“When the dust has settled I start to go carefully through the stills. I do it with an assistant who marks them and slowly I whittle it down to about 500. It takes a really long time but I do it thoroughly so it only has to be done once. The moment I became deeply appreciative of Kirsty’s beautiful eye was actually when Peter Long, a friend and designer, was looking for possible poster images from the stills and began poring over the photos, putting together a group of Kirsty’s stills that I thought beautiful and inspiring. I really fell in love with what she had shot.”

Campion and Cumberbatch in play-back mode. — Photographer… Kirsty Griffin/​Netflix
Campion and Cumberbatch in play-back mode. Photographer… Kirsty Griffin/​Netflix

A decent number of Griffin’s images have made their way into a hefty Assouline coffee-table book—one of many offerings rolled out during a long and lately bumpy awards-season campaign for the Dog, and one of many such coffee-table books to hit the cinephile market (and Joachim Trier’s bookshelves) over the past few years.

It is reassuring to see on-set photography making its comeback. Not that it ever went away, but towards the end of her five decades of film photography, Mary Ellen Mark had observed that she felt much less free on big film sets, with tighter parameters set by marketing departments. It just wasn’t the same great gig.

While this may still be true in some corners of the industry, it is gratifying to know that there are filmmakers, producers and studio purse-string holders who recognize the legacy-making impact of the job, right from that first table-read. Platforms like Instagram and Pinterest have made it fantastically easy for photographers and film lovers to indulge their shared appreciation of motion-picture stills. Jasin Boland, for example, brings a charming enthusiasm to the way he documents his work on blockbusters such as last year’s Shang-Chi and the Legend of the Ten Rings.

Boland is a member of the non-profit Society of Motion Picture Stills Photographers alongside the likes of No Time to Die photographer Nicola Dove (founder of the Film Stills Academy), and Spike Lee’s younger brother, David. The latter is a finalist in this year’s 59th annual International Cinematographers Guild Publicists Awards—one of the few outfits that formally reward the century-old job of documenting the spectacular fiction of film.

Actor Idris Elba and writer-director Jeymes Samuel stop for a chat in The Harder They Fall. — Photographer… David Lee/​Netflix
Actor Idris Elba and writer-director Jeymes Samuel stop for a chat in The Harder They Fall. Photographer… David Lee/​Netflix

Curious, quick-thinking, technically astute, empathetic—these are some of the qualities it takes to hold one’s own as a photographer in any setting, but a film shoot has its own kooky variables. Most especially, the driving force of the schedule, where making the minutes and preserving precious turnover time is the thing that matters, and anything holding that up is a problem—including a photographer who needs their marketing shot.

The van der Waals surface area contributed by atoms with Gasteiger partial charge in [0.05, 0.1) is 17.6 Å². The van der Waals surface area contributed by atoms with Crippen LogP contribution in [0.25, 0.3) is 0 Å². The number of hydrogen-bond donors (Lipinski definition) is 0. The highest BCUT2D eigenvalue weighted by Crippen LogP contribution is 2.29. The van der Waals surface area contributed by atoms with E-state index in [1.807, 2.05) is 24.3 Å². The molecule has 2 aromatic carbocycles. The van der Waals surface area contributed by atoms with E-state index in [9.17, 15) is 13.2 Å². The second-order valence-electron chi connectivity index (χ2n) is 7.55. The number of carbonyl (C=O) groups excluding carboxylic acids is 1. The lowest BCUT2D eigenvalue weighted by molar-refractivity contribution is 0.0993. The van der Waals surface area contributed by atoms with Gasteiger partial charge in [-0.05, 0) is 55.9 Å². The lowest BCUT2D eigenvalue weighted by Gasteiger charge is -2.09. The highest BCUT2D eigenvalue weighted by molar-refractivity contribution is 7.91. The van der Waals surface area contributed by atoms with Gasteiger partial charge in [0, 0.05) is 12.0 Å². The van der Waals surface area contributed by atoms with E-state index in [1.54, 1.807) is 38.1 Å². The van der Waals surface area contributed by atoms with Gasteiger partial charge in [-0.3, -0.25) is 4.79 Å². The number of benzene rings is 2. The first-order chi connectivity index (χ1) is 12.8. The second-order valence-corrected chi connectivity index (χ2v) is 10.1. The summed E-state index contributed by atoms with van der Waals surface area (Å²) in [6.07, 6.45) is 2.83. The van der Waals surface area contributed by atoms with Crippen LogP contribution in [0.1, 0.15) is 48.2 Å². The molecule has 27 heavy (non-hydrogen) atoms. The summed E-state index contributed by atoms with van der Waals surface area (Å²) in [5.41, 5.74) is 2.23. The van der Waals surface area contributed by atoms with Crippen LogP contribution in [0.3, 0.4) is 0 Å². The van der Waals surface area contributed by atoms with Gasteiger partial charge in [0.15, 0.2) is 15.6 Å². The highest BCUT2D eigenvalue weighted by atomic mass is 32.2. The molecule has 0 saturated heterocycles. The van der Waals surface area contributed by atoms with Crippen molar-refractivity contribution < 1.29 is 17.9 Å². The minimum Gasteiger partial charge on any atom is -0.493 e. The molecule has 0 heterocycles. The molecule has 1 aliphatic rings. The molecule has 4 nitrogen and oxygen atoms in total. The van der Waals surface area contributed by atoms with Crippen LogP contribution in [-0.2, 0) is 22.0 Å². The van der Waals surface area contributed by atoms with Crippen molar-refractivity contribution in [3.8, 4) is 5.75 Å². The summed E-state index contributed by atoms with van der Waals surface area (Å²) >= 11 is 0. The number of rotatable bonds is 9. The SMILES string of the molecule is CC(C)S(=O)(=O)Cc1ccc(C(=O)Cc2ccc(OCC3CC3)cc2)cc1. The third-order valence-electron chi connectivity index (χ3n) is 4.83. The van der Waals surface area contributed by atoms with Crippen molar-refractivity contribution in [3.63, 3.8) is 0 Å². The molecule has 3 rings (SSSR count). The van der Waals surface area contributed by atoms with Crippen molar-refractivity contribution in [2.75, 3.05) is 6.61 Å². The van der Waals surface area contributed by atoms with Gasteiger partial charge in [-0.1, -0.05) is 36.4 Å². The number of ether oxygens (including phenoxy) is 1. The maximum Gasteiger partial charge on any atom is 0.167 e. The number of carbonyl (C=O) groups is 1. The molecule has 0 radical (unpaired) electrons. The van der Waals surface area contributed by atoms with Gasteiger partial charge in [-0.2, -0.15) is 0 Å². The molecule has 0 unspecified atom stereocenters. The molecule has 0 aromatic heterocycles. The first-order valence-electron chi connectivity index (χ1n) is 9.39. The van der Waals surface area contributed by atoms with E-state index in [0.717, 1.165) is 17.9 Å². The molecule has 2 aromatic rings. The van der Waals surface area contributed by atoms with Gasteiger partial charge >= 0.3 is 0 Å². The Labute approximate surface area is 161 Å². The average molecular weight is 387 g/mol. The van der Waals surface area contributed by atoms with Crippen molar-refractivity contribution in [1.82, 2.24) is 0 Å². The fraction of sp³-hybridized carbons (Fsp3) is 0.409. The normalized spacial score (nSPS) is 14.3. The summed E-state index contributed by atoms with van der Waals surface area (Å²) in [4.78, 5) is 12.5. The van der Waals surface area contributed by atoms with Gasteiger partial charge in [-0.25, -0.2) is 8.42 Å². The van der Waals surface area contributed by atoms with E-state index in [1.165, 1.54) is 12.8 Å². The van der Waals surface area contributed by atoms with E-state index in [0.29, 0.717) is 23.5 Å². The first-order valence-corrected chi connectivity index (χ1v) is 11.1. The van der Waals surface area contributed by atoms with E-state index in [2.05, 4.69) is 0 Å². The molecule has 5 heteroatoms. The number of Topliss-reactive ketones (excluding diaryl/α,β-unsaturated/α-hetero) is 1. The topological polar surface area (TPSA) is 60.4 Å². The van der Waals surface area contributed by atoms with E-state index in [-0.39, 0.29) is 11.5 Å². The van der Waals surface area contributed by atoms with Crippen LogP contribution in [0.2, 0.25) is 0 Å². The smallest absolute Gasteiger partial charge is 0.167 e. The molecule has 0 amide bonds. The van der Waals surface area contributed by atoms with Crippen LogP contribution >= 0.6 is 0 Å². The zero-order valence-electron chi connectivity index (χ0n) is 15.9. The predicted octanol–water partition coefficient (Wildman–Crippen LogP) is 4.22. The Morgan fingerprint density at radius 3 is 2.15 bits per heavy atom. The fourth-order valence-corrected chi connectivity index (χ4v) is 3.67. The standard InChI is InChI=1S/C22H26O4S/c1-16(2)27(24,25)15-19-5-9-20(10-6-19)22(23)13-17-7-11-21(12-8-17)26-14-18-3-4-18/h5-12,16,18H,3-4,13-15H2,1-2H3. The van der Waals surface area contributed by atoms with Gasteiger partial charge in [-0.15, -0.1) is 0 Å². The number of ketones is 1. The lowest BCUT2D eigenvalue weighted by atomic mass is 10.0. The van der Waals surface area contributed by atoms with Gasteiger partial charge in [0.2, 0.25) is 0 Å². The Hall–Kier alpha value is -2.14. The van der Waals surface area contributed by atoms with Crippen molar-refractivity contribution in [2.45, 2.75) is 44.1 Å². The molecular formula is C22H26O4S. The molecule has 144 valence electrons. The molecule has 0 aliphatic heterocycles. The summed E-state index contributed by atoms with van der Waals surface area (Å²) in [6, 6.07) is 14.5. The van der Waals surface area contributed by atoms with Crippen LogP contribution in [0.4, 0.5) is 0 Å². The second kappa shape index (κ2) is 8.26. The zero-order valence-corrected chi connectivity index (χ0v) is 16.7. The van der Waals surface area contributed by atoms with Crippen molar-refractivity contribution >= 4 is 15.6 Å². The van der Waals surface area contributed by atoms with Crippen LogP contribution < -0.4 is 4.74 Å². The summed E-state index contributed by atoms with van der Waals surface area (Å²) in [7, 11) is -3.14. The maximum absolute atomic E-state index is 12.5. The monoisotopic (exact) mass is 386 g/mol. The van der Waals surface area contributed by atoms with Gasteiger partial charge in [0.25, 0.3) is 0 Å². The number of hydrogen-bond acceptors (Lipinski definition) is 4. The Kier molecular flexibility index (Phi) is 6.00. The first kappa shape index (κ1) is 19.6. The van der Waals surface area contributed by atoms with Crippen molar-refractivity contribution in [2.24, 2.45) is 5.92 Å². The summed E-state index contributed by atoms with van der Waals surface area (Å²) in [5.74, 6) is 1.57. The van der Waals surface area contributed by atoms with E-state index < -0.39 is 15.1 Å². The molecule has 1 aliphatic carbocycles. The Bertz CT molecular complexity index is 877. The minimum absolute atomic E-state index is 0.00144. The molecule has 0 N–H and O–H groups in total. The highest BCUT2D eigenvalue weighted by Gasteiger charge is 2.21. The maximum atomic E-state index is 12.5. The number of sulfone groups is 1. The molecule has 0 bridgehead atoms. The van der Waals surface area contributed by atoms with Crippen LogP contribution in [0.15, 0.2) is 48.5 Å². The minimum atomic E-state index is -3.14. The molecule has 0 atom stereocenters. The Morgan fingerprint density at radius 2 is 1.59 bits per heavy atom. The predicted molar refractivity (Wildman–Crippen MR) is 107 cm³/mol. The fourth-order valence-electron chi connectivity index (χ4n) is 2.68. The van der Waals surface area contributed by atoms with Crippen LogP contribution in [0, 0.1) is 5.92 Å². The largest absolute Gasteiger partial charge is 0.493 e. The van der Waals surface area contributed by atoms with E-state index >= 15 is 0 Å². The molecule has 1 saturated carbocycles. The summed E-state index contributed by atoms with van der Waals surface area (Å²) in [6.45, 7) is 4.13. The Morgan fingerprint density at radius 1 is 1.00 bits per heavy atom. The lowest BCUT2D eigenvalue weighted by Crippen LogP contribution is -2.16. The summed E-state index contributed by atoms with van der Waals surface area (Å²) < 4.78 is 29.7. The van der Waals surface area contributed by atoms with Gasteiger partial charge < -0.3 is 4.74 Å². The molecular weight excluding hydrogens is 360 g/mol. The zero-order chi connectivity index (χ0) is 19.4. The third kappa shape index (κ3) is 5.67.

“You have to be pretty broad-shouldered. You just have to be really aware of what’s going on around you,” says Griffin. The way she sees it, her job celebrates all of the other workers on a film set. Having helmed art departments, and as a director of award-winning documentary work herself, this is the energy that drives her.

Kirsten Dunst as Rose, and another stunning Maniototo Plain sunset. — Photographer… Kirsty Griffin/​Netflix
Kirsten Dunst as Rose, and another stunning Maniototo Plain sunset. Photographer… Kirsty Griffin/​Netflix

“With the perfect, iconic still, you’re capturing all of that hard work that everybody’s done to get to that point. Someone’s gotta acknowledge these people. They do incredibly long hours, you know? They’re all artists and storytellers. And I love the extras. I just love extras!”

The thing she loves most of all? “You kinda have to live right in the moment.” No doom-scrolling. No time-wasting. At the end of the (long, exhausting) day, it all comes down to an actor, a photographer, a camera, a sunset and a split-second decision built on years of protocol, relationships, connections, confidence… and shoe appreciation.

“The irony,” observes Trier, “is that stills photography can both be the commercialized beautification and idealization of humans on a big billboard, but it can also be the human generosity of a person—of an intimate moment that almost no other art form can get to the documentation of.”

Phil Burbank: not just a normal bloke. — Photographer… Kirsty Griffin/​Netflix
Phil Burbank: not just a normal bloke. Photographer… Kirsty Griffin/​Netflix

For her part, says Campion, “I feel grateful, profoundly grateful to Kirsty for being there and for using that 90 seconds to get an image with Ben fresh from shooting a scene so Phil Burbank in all his reactive challenging strength is still there in him.

“The light is right, the hills behind, the sun setting beaming straight at the Hawkdun Range and Phil taking ownership of it… We won’t have this opportunity again.”